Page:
Why Prime Furniture?
Good question. I used to say it wasn’t necessary to prime furniture but I’ve changed my tune. I don’t think you need to prime all pieces before you paint but there are some instances when a coat of primer will make the paint job a lot easier.
I made a video while priming the vintage bed I showed you guys a couple of weeks ago. Yep, in front of the camera again. I talk you through the process of priming the bed. It’s really the best way to show you the process. Still photos and my step by step instructions just don’t tell the story like a video does.
I share why I primed the bed and the best primer color for the job. I slipped up and told the color of the paint in the video, darn. Video at the bottom of post.
This is the vintage bed I bought at my favorite junk shop for $25.
I asked you guys for ideas on paint colors and even shared a few inspiration photos I found online. I was thinking blue and most of you guys agreed. Well, I changed the color and I’m really happy with the outcome. The bed is finished but I’ve been in Arkansas visiting my parents for the past week and didn’t have time to get photos and videos edited.
I have a video of the paint process and the special technique I used coming up soon. I still have to edit that video.
The veneer on the back of the footboard was in bad shape but I just primed over it.
There were areas on the headboard and footboard where the veneer was chipped off. I left those as they were with plans to distress those areas. That’s not what I did. You have to wait for the paint reveal for all of the details.
One leg of the footboard was a mess as you can see in the photo above. I filled the holes the best I could with wood filler and I did a great job if I say so myself.
This is the first coat of wood filler. I always apply the wood filler, wait for it to dry, sand it smooth and flush, then fill any places where the wood filler shrunk up and go through drying and the sanding process again.
The above photo shows how the wood filler looked after the first coat of filler was sanded smooth. The top corner of the leg was really eaten away and I had to fill with wood filler and sand 3 times.
The primer is my favorite Glidden Gripper that I have tinted gray. Gray works better than white under most colors of paint.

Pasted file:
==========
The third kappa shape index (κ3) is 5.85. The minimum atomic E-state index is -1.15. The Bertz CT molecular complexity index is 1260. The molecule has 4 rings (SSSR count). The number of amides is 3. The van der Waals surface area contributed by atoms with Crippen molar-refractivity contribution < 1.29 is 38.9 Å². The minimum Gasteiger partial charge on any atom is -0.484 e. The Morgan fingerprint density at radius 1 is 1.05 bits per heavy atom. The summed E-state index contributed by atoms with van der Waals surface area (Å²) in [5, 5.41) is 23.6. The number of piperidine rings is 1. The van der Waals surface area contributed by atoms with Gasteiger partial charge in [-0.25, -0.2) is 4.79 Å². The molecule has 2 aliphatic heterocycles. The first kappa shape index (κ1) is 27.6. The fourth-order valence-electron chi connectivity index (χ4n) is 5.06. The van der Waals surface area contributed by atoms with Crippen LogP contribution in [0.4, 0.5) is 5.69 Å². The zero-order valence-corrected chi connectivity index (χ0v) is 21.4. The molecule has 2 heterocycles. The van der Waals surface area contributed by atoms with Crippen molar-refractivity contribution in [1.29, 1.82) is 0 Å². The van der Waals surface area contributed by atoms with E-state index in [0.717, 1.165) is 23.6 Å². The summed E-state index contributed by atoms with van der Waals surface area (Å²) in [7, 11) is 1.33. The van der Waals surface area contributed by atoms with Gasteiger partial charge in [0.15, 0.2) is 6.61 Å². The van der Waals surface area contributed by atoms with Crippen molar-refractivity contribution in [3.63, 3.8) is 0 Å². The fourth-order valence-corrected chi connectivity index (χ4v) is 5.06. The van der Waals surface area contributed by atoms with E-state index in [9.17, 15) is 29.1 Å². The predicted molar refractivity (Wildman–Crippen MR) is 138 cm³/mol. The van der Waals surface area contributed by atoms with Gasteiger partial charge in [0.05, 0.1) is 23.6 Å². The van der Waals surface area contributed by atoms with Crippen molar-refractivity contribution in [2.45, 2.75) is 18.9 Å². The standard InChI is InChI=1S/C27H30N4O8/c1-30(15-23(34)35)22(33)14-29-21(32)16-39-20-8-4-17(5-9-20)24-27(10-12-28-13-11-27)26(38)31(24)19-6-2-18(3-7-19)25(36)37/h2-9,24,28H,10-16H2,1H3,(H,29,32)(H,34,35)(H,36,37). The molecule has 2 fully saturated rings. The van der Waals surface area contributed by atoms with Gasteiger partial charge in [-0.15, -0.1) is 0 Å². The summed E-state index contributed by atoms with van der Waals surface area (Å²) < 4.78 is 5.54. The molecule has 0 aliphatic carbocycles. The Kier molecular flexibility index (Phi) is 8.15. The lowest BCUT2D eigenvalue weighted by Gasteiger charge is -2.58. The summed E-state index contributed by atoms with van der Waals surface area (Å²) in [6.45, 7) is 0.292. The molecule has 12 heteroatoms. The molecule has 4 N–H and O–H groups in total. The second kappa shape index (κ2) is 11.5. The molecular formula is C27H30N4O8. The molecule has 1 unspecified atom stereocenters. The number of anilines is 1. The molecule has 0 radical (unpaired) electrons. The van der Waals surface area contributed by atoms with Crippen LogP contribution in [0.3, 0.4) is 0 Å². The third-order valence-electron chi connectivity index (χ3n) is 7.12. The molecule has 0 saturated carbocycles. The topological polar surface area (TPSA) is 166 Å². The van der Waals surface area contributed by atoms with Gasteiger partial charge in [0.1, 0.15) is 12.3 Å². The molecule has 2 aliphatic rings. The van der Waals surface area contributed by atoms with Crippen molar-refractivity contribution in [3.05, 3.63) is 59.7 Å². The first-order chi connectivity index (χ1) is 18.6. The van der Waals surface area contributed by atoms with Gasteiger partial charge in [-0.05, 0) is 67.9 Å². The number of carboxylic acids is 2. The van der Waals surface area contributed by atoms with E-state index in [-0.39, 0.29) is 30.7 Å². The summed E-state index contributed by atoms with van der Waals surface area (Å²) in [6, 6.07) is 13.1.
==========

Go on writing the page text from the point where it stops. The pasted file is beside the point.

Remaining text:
Why Prime Furniture?
The furniture finish is uneven in color.
This is the reason I primed the bed. As you can see from the photos the veneer was peeled off in places and the stained finish was rubbed off in places. It’s best to start with a uniform color when applying the coat of paint. The lighter areas on the bed would require more coats of paint to cover them than the darker areas.
The original furniture stain is mahogany or reddish in color.
Reddish tone stains tend to bleed through paint. Applying one or even two coats of primer should prevent bleeding.
The furniture was painted with oil based paint.
When using latex paint over oil based paint the paint may chip. It used to be a hard and fast rule that you have to prime when applying latex over oil based paint. The improvements in latex paint the past few years and the addition of primer to the paint may mean you don’t have to apply a coat of primer before you paint. It’s your call. I would definitely sand the oil based paint lightly if you choose not to use a primer.
As I mentioned I don’t always prime the furniture. I take several things into consideration including the furniture finish, the type of paint I’m using, and the final look I want to achieve along with other things.
Ready to see the video? If you listen closely you can hear where I accidentally reveal what color I’m painting the bed. …
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How To Prime Furniture Video Tutorial
What did you think of the video? Leave a note and come back tomorrow to see if I get the paint video edited! As always thanks for being here and have a great day, Kathy